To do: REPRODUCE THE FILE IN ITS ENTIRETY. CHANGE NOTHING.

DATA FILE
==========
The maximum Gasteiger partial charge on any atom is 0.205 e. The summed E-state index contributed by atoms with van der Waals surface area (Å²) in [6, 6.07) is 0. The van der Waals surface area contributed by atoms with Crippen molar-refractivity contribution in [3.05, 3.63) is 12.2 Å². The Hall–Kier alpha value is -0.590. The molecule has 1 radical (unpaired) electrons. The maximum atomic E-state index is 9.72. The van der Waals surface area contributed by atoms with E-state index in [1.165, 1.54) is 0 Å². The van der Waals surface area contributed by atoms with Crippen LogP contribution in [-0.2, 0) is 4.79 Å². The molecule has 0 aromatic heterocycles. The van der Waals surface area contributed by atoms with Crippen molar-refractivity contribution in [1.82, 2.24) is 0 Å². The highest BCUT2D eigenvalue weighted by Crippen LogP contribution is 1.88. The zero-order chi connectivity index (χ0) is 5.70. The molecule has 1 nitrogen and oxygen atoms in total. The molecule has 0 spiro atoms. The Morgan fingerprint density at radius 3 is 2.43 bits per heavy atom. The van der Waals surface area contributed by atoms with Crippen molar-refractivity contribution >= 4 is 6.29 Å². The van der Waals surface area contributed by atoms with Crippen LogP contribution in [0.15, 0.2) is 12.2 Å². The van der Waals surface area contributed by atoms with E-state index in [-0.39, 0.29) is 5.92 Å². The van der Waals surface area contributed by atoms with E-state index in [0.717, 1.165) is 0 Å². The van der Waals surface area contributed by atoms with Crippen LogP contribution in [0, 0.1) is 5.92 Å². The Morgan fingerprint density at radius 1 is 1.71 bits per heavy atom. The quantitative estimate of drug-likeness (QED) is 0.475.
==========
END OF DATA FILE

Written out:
The maximum Gasteiger partial charge on any atom is 0.205 e. The summed E-state index contributed by atoms with van der Waals surface area (Å²) in [6, 6.07) is 0. The van der Waals surface area contributed by atoms with Crippen molar-refractivity contribution in [3.05, 3.63) is 12.2 Å². The Hall–Kier alpha value is -0.590. The molecule has 1 radical (unpaired) electrons. The maximum atomic E-state index is 9.72. The van der Waals surface area contributed by atoms with E-state index in [1.165, 1.54) is 0 Å². The van der Waals surface area contributed by atoms with Crippen LogP contribution in [-0.2, 0) is 4.79 Å². The molecule has 0 aromatic heterocycles. The van der Waals surface area contributed by atoms with Crippen molar-refractivity contribution in [1.82, 2.24) is 0 Å². The highest BCUT2D eigenvalue weighted by Crippen LogP contribution is 1.88. The zero-order chi connectivity index (χ0) is 5.70. The molecule has 1 nitrogen and oxygen atoms in total. The molecule has 0 spiro atoms. The Morgan fingerprint density at radius 3 is 2.43 bits per heavy atom. The van der Waals surface area contributed by atoms with Crippen molar-refractivity contribution >= 4 is 6.29 Å². The van der Waals surface area contributed by atoms with Crippen LogP contribution in [0.15, 0.2) is 12.2 Å². The van der Waals surface area contributed by atoms with E-state index in [-0.39, 0.29) is 5.92 Å². The van der Waals surface area contributed by atoms with E-state index in [0.717, 1.165) is 0 Å². The van der Waals surface area contributed by atoms with Crippen LogP contribution in [0, 0.1) is 5.92 Å². The Morgan fingerprint density at radius 1 is 1.71 bits per heavy atom. The quantitative estimate of drug-likeness (QED) is 0.475.